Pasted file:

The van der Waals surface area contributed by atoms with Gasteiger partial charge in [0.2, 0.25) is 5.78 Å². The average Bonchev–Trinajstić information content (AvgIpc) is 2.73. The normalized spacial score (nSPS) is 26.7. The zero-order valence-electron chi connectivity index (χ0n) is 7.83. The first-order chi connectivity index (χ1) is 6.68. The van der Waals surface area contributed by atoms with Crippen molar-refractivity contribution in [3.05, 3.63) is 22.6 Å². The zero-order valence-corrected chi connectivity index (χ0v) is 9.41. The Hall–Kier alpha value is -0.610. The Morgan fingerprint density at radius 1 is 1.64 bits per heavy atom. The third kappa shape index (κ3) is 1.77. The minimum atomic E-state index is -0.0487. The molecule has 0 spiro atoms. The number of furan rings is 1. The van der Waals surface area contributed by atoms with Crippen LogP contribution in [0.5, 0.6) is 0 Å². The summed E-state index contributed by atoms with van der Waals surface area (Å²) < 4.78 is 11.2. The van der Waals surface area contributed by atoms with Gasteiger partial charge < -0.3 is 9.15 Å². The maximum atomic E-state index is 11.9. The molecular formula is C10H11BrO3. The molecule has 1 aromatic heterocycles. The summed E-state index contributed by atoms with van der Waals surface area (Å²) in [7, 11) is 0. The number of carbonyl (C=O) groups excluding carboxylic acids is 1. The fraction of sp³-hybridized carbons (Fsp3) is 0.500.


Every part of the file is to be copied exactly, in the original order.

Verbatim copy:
The van der Waals surface area contributed by atoms with Gasteiger partial charge in [0.2, 0.25) is 5.78 Å². The average Bonchev–Trinajstić information content (AvgIpc) is 2.73. The normalized spacial score (nSPS) is 26.7. The zero-order valence-electron chi connectivity index (χ0n) is 7.83. The first-order chi connectivity index (χ1) is 6.68. The van der Waals surface area contributed by atoms with Crippen molar-refractivity contribution in [3.05, 3.63) is 22.6 Å². The zero-order valence-corrected chi connectivity index (χ0v) is 9.41. The Hall–Kier alpha value is -0.610. The Morgan fingerprint density at radius 1 is 1.64 bits per heavy atom. The third kappa shape index (κ3) is 1.77. The minimum atomic E-state index is -0.0487. The molecule has 0 spiro atoms. The number of furan rings is 1. The van der Waals surface area contributed by atoms with Crippen LogP contribution in [0.5, 0.6) is 0 Å². The summed E-state index contributed by atoms with van der Waals surface area (Å²) < 4.78 is 11.2. The van der Waals surface area contributed by atoms with Gasteiger partial charge < -0.3 is 9.15 Å². The maximum atomic E-state index is 11.9. The molecular formula is C10H11BrO3. The molecule has 1 aromatic heterocycles. The summed E-state index contributed by atoms with van der Waals surface area (Å²) in [7, 11) is 0. The number of carbonyl (C=O) groups excluding carboxylic acids is 1. The fraction of sp³-hybridized carbons (Fsp3) is 0.500.